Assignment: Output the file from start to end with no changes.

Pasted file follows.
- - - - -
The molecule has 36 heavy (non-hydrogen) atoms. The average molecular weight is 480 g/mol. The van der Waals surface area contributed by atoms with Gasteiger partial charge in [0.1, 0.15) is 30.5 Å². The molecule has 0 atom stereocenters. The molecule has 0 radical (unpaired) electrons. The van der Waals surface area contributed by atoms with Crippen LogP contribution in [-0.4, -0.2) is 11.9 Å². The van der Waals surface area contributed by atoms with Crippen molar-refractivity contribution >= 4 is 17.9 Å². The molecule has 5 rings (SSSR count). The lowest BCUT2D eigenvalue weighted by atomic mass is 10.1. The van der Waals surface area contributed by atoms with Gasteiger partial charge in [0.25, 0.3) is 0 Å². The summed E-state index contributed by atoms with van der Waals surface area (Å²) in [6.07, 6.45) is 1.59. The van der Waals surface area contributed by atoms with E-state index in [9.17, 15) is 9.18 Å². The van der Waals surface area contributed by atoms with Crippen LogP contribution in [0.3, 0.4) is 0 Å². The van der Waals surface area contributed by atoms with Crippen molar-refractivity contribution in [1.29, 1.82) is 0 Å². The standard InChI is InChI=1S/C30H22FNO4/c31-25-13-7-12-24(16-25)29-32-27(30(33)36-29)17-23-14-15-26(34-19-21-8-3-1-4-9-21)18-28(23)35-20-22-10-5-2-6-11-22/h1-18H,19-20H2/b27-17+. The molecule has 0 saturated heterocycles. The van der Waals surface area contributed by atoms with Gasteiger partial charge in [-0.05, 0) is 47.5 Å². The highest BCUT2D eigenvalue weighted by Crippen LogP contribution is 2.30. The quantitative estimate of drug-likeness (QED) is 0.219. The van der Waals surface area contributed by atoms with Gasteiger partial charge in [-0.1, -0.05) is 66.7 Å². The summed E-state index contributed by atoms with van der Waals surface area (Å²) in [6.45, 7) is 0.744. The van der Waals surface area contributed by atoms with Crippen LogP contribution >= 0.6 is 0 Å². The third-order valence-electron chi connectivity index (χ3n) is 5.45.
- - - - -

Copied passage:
The molecule has 36 heavy (non-hydrogen) atoms. The average molecular weight is 480 g/mol. The van der Waals surface area contributed by atoms with Gasteiger partial charge in [0.1, 0.15) is 30.5 Å². The molecule has 0 atom stereocenters. The molecule has 0 radical (unpaired) electrons. The van der Waals surface area contributed by atoms with Crippen LogP contribution in [-0.4, -0.2) is 11.9 Å². The van der Waals surface area contributed by atoms with Crippen molar-refractivity contribution >= 4 is 17.9 Å². The molecule has 5 rings (SSSR count). The lowest BCUT2D eigenvalue weighted by atomic mass is 10.1. The van der Waals surface area contributed by atoms with Gasteiger partial charge in [0.25, 0.3) is 0 Å². The summed E-state index contributed by atoms with van der Waals surface area (Å²) in [6.07, 6.45) is 1.59. The van der Waals surface area contributed by atoms with E-state index in [9.17, 15) is 9.18 Å². The van der Waals surface area contributed by atoms with Crippen LogP contribution in [0.3, 0.4) is 0 Å². The van der Waals surface area contributed by atoms with Crippen molar-refractivity contribution in [1.29, 1.82) is 0 Å². The standard InChI is InChI=1S/C30H22FNO4/c31-25-13-7-12-24(16-25)29-32-27(30(33)36-29)17-23-14-15-26(34-19-21-8-3-1-4-9-21)18-28(23)35-20-22-10-5-2-6-11-22/h1-18H,19-20H2/b27-17+. The molecule has 0 saturated heterocycles. The van der Waals surface area contributed by atoms with Gasteiger partial charge in [-0.05, 0) is 47.5 Å². The highest BCUT2D eigenvalue weighted by Crippen LogP contribution is 2.30. The quantitative estimate of drug-likeness (QED) is 0.219. The van der Waals surface area contributed by atoms with Gasteiger partial charge in [-0.1, -0.05) is 66.7 Å². The summed E-state index contributed by atoms with van der Waals surface area (Å²) in [6.45, 7) is 0.744. The van der Waals surface area contributed by atoms with Crippen LogP contribution >= 0.6 is 0 Å². The third-order valence-electron chi connectivity index (χ3n) is 5.45.